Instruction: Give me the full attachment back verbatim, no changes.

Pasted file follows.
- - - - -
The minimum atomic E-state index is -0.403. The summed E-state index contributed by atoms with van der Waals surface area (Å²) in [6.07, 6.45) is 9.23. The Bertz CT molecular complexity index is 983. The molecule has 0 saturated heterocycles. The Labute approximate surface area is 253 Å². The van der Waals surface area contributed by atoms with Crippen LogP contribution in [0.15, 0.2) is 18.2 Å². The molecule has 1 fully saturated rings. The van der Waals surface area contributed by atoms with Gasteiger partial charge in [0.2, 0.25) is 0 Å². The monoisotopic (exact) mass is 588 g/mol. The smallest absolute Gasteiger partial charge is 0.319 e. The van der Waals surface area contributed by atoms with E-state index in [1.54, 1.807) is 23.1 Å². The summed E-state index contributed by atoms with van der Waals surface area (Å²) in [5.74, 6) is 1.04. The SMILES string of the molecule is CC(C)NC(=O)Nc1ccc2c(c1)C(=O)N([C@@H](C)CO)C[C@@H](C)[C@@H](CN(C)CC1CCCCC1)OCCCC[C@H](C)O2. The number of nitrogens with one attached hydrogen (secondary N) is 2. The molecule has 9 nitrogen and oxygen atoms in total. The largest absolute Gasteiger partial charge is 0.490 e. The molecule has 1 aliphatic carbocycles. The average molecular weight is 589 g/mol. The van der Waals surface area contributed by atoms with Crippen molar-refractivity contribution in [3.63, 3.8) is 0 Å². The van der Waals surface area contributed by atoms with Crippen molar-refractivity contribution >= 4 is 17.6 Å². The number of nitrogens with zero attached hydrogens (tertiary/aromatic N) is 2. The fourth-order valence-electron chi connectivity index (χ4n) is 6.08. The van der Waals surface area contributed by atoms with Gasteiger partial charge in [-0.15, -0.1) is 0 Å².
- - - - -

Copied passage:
The minimum atomic E-state index is -0.403. The summed E-state index contributed by atoms with van der Waals surface area (Å²) in [6.07, 6.45) is 9.23. The Bertz CT molecular complexity index is 983. The molecule has 0 saturated heterocycles. The Labute approximate surface area is 253 Å². The van der Waals surface area contributed by atoms with Crippen LogP contribution in [0.15, 0.2) is 18.2 Å². The molecule has 1 fully saturated rings. The van der Waals surface area contributed by atoms with Gasteiger partial charge in [0.2, 0.25) is 0 Å². The monoisotopic (exact) mass is 588 g/mol. The smallest absolute Gasteiger partial charge is 0.319 e. The van der Waals surface area contributed by atoms with E-state index in [1.54, 1.807) is 23.1 Å². The summed E-state index contributed by atoms with van der Waals surface area (Å²) in [5.74, 6) is 1.04. The SMILES string of the molecule is CC(C)NC(=O)Nc1ccc2c(c1)C(=O)N([C@@H](C)CO)C[C@@H](C)[C@@H](CN(C)CC1CCCCC1)OCCCC[C@H](C)O2. The number of nitrogens with one attached hydrogen (secondary N) is 2. The molecule has 9 nitrogen and oxygen atoms in total. The largest absolute Gasteiger partial charge is 0.490 e. The molecule has 1 aliphatic carbocycles. The average molecular weight is 589 g/mol. The van der Waals surface area contributed by atoms with Crippen molar-refractivity contribution in [3.63, 3.8) is 0 Å². The van der Waals surface area contributed by atoms with Crippen molar-refractivity contribution >= 4 is 17.6 Å². The number of nitrogens with zero attached hydrogens (tertiary/aromatic N) is 2. The fourth-order valence-electron chi connectivity index (χ4n) is 6.08. The van der Waals surface area contributed by atoms with Gasteiger partial charge in [-0.15, -0.1) is 0 Å².